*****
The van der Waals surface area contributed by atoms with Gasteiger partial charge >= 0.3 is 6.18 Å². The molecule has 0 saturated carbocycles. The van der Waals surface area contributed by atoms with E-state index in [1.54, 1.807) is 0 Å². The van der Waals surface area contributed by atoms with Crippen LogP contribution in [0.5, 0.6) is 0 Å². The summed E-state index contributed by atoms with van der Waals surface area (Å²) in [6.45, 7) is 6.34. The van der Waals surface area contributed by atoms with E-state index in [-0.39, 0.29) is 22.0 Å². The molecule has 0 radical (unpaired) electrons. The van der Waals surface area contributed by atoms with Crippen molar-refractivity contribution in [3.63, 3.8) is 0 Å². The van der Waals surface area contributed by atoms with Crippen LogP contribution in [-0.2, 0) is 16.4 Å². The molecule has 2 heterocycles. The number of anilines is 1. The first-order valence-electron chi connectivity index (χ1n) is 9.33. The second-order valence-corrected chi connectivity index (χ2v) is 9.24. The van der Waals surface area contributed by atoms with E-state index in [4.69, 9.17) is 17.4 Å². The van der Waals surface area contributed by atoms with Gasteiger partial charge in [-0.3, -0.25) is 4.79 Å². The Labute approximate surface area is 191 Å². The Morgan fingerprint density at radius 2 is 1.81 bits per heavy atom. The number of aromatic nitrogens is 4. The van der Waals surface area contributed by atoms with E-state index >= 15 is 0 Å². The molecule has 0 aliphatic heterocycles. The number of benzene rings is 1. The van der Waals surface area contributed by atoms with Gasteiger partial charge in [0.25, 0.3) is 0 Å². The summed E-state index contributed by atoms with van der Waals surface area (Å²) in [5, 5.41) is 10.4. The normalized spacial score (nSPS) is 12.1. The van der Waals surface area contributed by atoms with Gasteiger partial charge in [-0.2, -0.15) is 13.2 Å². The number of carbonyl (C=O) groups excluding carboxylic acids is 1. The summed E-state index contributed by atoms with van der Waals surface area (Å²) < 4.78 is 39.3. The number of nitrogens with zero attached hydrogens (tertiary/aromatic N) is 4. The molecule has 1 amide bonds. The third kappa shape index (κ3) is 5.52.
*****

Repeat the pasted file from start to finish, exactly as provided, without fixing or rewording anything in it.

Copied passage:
The van der Waals surface area contributed by atoms with Gasteiger partial charge >= 0.3 is 6.18 Å². The molecule has 0 saturated carbocycles. The van der Waals surface area contributed by atoms with E-state index in [1.54, 1.807) is 0 Å². The van der Waals surface area contributed by atoms with Crippen LogP contribution in [0.5, 0.6) is 0 Å². The summed E-state index contributed by atoms with van der Waals surface area (Å²) in [6.45, 7) is 6.34. The van der Waals surface area contributed by atoms with E-state index in [-0.39, 0.29) is 22.0 Å². The molecule has 0 radical (unpaired) electrons. The van der Waals surface area contributed by atoms with Crippen molar-refractivity contribution in [3.63, 3.8) is 0 Å². The van der Waals surface area contributed by atoms with Crippen LogP contribution in [-0.2, 0) is 16.4 Å². The molecule has 2 heterocycles. The number of anilines is 1. The first-order valence-electron chi connectivity index (χ1n) is 9.33. The second-order valence-corrected chi connectivity index (χ2v) is 9.24. The van der Waals surface area contributed by atoms with E-state index in [4.69, 9.17) is 17.4 Å². The van der Waals surface area contributed by atoms with Gasteiger partial charge in [-0.3, -0.25) is 4.79 Å². The Labute approximate surface area is 191 Å². The Morgan fingerprint density at radius 2 is 1.81 bits per heavy atom. The number of aromatic nitrogens is 4. The van der Waals surface area contributed by atoms with E-state index >= 15 is 0 Å². The molecule has 0 aliphatic heterocycles. The number of benzene rings is 1. The van der Waals surface area contributed by atoms with Gasteiger partial charge in [0.25, 0.3) is 0 Å². The summed E-state index contributed by atoms with van der Waals surface area (Å²) in [5, 5.41) is 10.4. The normalized spacial score (nSPS) is 12.1. The van der Waals surface area contributed by atoms with Gasteiger partial charge in [-0.2, -0.15) is 13.2 Å². The number of carbonyl (C=O) groups excluding carboxylic acids is 1. The summed E-state index contributed by atoms with van der Waals surface area (Å²) < 4.78 is 39.3. The number of nitrogens with zero attached hydrogens (tertiary/aromatic N) is 4. The molecule has 1 amide bonds. The third kappa shape index (κ3) is 5.52.